Helen Castle, RIBA Publishing Director, introduces an exciting opportunity for designers and illustrators.
What first introduced you to the notion of being an architect or designer? For a whole generation of architects who grew up in the postwar years, it was Meccano with its emphasis on the nuts and bolts of construction. Dutch practice Mecanoo even named themselves after the building set. Other architects were inspired by the vernacular of Minibrix: interlocking rubber bricks that created heavy rigid models of real buildings, such as the Old House, Newgate, York, and the Old Moot Hall in Aldeburgh, Suffolk. This realistic construction toy, aimed squarely at boys with an accompanying magazine and club, was made from 1935 to the early 1970s by the Premo Rubber Company of Petersfield, Hampshire, as a sideline to manufacturing rubber shoe heels.
In the 70s and 80s, Lego was gloriously multicoloured and non-gendered. (I was horrified that by the early 2000s when my daughter was small that Lego had either turned pink or into a Transformer set.) The hours before breakfast – way before parents were up – were spent sprawled across the carpet, building towers, castles and houses out of bright yellow, red, green and blue plastic bricks. Favourite drawing and colouring toys at home were Spirograph, Etch A Sketch and Altair Design Pattern colouring books. My sister, an illustrator, who has now transferred her skills to the iPad Pro, was particularly adept at Etch A Sketch with its mechanical knobs controlling a single continuous line. Days were dedicated to creating an elaborate drawing that could be rubbed out in one malicious shake.
For current students of architecture, it is probably Simcity or Minecraft that first captured their imaginations and turned their attention to the possibility of designing buildings and interiors.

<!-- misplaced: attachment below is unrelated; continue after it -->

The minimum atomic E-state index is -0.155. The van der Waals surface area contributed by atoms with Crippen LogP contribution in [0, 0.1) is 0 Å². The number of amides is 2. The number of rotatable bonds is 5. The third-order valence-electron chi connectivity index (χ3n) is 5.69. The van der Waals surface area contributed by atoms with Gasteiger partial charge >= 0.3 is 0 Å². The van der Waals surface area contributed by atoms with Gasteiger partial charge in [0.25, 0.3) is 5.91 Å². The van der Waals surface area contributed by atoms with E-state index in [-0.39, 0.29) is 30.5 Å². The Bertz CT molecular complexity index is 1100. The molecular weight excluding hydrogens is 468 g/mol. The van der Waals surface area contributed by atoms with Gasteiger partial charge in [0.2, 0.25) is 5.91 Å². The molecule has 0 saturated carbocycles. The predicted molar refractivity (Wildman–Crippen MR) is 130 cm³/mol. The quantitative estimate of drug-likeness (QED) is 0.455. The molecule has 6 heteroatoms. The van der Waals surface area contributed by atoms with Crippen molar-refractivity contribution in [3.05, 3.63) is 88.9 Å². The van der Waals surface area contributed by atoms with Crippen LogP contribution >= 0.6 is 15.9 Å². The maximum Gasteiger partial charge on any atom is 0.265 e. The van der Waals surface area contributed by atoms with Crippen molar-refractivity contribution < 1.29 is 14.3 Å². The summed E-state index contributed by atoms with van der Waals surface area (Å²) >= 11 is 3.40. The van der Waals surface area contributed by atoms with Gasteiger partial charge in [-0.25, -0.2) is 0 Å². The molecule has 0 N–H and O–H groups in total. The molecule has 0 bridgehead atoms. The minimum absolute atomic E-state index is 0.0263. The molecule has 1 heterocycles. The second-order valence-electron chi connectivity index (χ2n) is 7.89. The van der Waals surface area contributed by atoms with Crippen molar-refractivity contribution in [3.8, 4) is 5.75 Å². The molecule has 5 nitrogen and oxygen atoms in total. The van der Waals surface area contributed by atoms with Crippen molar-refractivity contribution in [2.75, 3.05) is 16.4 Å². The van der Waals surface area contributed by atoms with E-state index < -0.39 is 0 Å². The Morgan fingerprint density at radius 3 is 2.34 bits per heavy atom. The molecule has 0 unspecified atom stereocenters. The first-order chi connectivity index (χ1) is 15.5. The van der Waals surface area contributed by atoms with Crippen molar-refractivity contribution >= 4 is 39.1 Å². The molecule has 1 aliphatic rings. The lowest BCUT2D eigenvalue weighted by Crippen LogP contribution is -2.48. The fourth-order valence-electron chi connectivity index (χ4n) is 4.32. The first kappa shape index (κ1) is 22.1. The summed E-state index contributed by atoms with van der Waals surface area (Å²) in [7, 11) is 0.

The demand for the simple colouring book, though, has not gone away with the onset of the digital. Colouring books are irresistibly mobile for parents – they can be whipped out of a bag in cafés, trains and planes – and have the power to immediately absorb and engage children. The ArchiDoodle activity books are a favourite in the RIBA Bookshop. It was bookshop manager Peter Roseman who first brought the publishing team’s attention to the gap in the market for an architectural colouring book for younger children with a regular stream of customers requesting one as a gift for their children or grandchildren. The project has presented an opportunity to team up with the talented RIBA Learning team and produce a brief for an illustrator that will rethink the colouring book for 5 to 7 year olds. Andrew Nelson, RIBA Head of Learning, describes the aims of the project "to present a visual feast of real and imagined spaces through cross sections, axonometrics, plans and bird’s-eye views in an engaging way to introduce younger children to the visual language of architecture, while sparking their early interest in the built environment around them."
The search is now on for that special individual to pen the colouring book. RIBA Publishing is putting out an open call for applications. We are seeking a designer that not only has a unique talent for illustration but a characterful drawing style that can impart a sense of delight in everyday buildings, as well as spectacular architecture, and inspire a whole new generation of would-be architects.
If you have a proven track record of producing architectural drawings or illustrations of the built environment, and have a style that is attractive and engaging for children, and would like to apply for the project, please see details. The deadline is Monday 25 November 2019.